In the field of exercise psychology, there’s something called the “rational education” approach. A 2020 research paper published in the British Journal of Health Psychology described the concept succinctly:

This approach assumes that individuals are rational and if provided with complete information pertaining to a behaviour, they are likely to change their behaviour in the desired manner. … Nonetheless, it is quickly becoming evident that individuals often behave in ways that do not serve their self-interests (Ekkekakis & Zenko, 2016).

Translation: The rational approach is failing. Look better, be healthier, have better sex — it sounds like a bulletproof sales pitch for consistent exercise, but it’s clearly not working for the vast majority of the population. (You know the obesity stats; no need for another recap.) Time for a motivational refresh.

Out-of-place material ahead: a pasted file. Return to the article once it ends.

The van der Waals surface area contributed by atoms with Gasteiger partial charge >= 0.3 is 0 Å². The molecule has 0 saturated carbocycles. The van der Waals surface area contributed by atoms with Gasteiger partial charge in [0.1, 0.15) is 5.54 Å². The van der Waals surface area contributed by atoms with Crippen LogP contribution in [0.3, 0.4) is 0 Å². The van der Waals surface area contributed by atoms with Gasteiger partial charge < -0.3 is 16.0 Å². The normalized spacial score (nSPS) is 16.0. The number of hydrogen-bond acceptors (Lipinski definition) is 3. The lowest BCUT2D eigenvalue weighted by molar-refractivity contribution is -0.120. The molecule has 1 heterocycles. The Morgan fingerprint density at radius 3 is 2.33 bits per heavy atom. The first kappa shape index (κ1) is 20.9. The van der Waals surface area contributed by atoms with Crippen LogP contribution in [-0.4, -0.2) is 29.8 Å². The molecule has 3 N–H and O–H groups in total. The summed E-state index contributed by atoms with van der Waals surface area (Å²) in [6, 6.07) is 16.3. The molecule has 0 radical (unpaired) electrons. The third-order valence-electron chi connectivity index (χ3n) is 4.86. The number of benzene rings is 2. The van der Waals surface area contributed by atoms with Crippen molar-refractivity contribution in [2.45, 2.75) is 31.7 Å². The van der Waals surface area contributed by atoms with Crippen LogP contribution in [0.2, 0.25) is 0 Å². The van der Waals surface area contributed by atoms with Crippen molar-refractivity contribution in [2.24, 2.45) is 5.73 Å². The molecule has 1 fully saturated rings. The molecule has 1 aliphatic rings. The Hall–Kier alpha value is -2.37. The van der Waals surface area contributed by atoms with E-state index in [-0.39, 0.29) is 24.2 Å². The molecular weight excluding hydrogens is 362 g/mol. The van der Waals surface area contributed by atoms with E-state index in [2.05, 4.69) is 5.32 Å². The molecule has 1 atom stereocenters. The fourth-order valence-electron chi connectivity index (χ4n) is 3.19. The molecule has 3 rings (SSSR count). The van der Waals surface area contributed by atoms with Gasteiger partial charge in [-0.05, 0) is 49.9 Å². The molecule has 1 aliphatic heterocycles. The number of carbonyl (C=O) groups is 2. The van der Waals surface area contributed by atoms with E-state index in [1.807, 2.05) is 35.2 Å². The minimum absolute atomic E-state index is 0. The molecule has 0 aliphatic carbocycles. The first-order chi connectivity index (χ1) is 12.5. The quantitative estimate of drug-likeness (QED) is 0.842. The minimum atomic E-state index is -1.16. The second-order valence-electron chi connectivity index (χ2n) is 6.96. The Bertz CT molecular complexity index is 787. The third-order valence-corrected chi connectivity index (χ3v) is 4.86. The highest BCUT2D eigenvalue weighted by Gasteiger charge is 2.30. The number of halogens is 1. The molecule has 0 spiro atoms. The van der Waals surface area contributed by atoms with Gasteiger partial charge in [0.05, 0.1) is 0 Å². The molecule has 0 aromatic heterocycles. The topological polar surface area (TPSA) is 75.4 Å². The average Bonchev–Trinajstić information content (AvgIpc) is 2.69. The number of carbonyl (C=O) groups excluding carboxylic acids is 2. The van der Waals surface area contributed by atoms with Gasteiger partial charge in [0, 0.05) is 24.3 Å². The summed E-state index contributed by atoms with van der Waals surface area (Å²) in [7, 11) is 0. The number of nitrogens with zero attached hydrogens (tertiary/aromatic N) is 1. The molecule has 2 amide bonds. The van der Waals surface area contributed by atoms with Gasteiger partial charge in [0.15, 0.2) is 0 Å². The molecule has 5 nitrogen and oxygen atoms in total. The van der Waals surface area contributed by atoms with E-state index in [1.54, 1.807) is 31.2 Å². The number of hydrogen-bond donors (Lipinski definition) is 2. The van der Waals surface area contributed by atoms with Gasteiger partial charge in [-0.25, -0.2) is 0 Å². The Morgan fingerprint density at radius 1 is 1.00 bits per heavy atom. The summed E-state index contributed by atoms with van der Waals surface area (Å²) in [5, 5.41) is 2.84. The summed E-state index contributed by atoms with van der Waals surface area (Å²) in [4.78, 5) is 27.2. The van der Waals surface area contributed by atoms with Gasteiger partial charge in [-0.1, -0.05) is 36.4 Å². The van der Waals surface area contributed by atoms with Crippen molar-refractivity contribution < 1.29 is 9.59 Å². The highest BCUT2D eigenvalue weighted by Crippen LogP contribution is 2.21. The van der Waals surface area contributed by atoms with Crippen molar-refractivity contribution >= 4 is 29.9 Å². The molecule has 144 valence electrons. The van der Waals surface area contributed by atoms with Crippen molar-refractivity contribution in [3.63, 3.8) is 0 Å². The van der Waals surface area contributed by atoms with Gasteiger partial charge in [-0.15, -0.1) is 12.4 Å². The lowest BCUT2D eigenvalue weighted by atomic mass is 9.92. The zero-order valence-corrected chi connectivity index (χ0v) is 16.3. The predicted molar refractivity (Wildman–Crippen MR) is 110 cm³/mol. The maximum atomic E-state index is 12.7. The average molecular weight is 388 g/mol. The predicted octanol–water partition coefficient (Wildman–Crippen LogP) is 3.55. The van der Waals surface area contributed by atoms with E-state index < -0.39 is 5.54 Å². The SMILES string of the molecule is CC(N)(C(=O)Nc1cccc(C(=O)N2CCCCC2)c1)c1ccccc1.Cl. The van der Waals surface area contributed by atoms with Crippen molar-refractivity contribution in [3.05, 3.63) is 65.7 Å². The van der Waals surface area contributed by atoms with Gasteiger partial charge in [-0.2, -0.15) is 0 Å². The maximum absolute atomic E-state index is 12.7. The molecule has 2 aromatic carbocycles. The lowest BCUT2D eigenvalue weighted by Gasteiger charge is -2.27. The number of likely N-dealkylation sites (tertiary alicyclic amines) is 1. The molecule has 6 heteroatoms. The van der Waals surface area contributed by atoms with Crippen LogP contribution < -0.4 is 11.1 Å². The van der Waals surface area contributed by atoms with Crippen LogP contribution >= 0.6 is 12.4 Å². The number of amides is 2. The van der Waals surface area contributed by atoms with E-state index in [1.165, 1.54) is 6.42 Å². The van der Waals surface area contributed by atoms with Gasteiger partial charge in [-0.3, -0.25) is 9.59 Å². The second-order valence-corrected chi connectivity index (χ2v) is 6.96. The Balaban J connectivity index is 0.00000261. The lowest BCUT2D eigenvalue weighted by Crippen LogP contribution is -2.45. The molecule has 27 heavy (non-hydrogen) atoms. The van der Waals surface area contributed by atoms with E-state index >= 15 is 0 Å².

The following five exercise-related strategies are not the same old clichéd hacks that abound on social media. Rather, they are derived from actual peer-reviewed research studies, and implementing one or more of them could make your workouts more engaging, more enjoyable and yes, more motivating.